What happens when we experience the world through male artists?

Animator and I are in a debate which I just blogged about, and in response, he sent me a link to to a post about Joanna Quinn, one of the top animators in Europe.


Here’s Quinn’s quote in response to DiSalvo’s comment:

It’s not at all hard to draw women showing emotions. The only challenge is the notion of beauty. It’s really hard to inject lots of emotion because you’re always trying to keep them [as] this sort of shiny, lovely character. I am looking for strong female characters that are not always gorgeous.


So there’s yet another established artist referring to the need for female characters to be pretty.


As I so often do on this blog, I ask again: What is “pretty”? For a male protagonist, his attractiveness is often determined in a narrative by his actions. Rescuing someone, risking pursuing a dream, brilliance, talent, excelling at a sport or at a skill, is all attractive. While for a female character, her “attractiveness” is usually primarily determined by how well her appearance fits into a limited definition of physical beauty.


Animator directed me to Joanna Quinn’s site, writing that I would enjoy her work. I do! Please check it out, and think about what our world would look like if female artists dominated our cultural imaginary the way male artists do. How differently would we see women and how differently would we see men? For thousands of years, females have been limited to supporting roles in stories that star men. Don’t you think it’s about time for that to change? At least, for our kids?

3 thoughts on “What happens when we experience the world through male artists?

  1. Hmn. I will use Disney movies as a reference because the company identifies so strongly with the princess brand and this topic was launched from a discussion of Tangled. I think you’re setting up a false structure. Aladdin, Hercules, and Tarzan are three Disney movies that were produced during the same Disney Renaissance that produced some of the more iconic Disney princesses. I’m discounting Hunchback and B&B as the male protagonist’s appearance played a role in the plot. I would say that in those three movies, animators may have been similarly hampered in showing emotion by the need to keep the lead male protagonists “pretty”. Maybe, maybe you could find one or two scenes in Hercules or Tarzan where the way the character is drawn isn’t “attractive” but even then, I think it’s doubtful there would be that much of a stretch.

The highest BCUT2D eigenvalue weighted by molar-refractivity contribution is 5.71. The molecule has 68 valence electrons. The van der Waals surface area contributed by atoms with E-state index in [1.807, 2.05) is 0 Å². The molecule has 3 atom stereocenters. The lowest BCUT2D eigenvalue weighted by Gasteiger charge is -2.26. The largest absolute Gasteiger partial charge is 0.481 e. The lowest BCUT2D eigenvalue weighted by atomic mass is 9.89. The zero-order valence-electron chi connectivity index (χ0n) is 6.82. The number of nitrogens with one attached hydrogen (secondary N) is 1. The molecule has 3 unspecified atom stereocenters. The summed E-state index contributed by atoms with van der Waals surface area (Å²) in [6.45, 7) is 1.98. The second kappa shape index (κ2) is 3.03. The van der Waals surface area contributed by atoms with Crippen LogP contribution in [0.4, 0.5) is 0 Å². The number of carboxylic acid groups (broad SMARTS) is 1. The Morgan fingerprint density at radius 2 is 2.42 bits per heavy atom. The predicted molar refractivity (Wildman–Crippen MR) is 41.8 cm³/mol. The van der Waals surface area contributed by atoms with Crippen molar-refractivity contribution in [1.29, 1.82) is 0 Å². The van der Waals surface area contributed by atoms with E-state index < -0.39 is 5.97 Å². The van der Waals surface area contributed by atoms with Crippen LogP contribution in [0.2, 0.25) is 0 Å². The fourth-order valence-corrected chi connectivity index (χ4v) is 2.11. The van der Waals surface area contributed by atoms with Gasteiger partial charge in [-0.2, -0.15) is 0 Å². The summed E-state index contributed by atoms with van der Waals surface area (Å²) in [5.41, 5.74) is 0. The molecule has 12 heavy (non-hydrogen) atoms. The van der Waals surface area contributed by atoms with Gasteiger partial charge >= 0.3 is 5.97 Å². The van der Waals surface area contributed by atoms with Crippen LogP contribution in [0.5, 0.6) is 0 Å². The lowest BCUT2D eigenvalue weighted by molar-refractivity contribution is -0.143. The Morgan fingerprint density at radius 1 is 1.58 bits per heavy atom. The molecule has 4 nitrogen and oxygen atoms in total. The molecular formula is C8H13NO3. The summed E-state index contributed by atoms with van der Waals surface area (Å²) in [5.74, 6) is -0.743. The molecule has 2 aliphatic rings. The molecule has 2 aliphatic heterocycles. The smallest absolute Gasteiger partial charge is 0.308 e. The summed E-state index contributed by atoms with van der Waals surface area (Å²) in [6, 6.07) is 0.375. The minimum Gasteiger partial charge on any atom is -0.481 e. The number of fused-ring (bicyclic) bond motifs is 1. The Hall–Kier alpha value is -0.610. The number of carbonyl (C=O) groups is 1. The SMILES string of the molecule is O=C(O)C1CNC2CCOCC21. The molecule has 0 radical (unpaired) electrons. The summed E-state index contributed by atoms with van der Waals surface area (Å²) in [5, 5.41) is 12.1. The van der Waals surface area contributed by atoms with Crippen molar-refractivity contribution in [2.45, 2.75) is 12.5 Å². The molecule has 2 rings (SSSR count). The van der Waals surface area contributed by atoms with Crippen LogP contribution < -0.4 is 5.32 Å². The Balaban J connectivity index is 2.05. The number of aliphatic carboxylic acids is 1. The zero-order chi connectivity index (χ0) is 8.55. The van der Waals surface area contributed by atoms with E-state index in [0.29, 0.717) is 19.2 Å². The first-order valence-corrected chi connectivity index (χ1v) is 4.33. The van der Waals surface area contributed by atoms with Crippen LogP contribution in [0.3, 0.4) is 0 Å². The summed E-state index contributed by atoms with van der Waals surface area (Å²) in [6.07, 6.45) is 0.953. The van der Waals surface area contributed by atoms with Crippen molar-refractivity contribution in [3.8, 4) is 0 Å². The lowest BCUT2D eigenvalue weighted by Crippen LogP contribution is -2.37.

Also, typo. “Please check it out, and think about what our world would look like if female artists dominated our cultural imaginary the way male artists do.”

    When you say artists, I take that to mean all creators… screenwriters and authors, in addition to animators. And I think we need to look at people as people. Female artists are just as capable of playing into negative gender stereotypes and images as male artists.

    • Indeed. Can we start saying ‘if the world were dominated by feminists’ instead of ‘females’? Pity that word is so loaded for so many people. What we need are people who believe in equality of all kinds running the show.

    • I agree re women artists (and writers) being capable of playing into negative gender stereotypes. Even feminist artists, often in unexpected and subtle ways. We’ve all been conditioned and it’s very hard to get beyond it, consistently. I’m very happy to be introduced to Joanna Quinn’s work. Maybe it’s time for a hot-and-cold woman artist file, like hot-and-cold doctors & lawyers files. In fact I think I might start a new ‘hot woman artist’ file on PInterest, reclaim the word ‘hot’!

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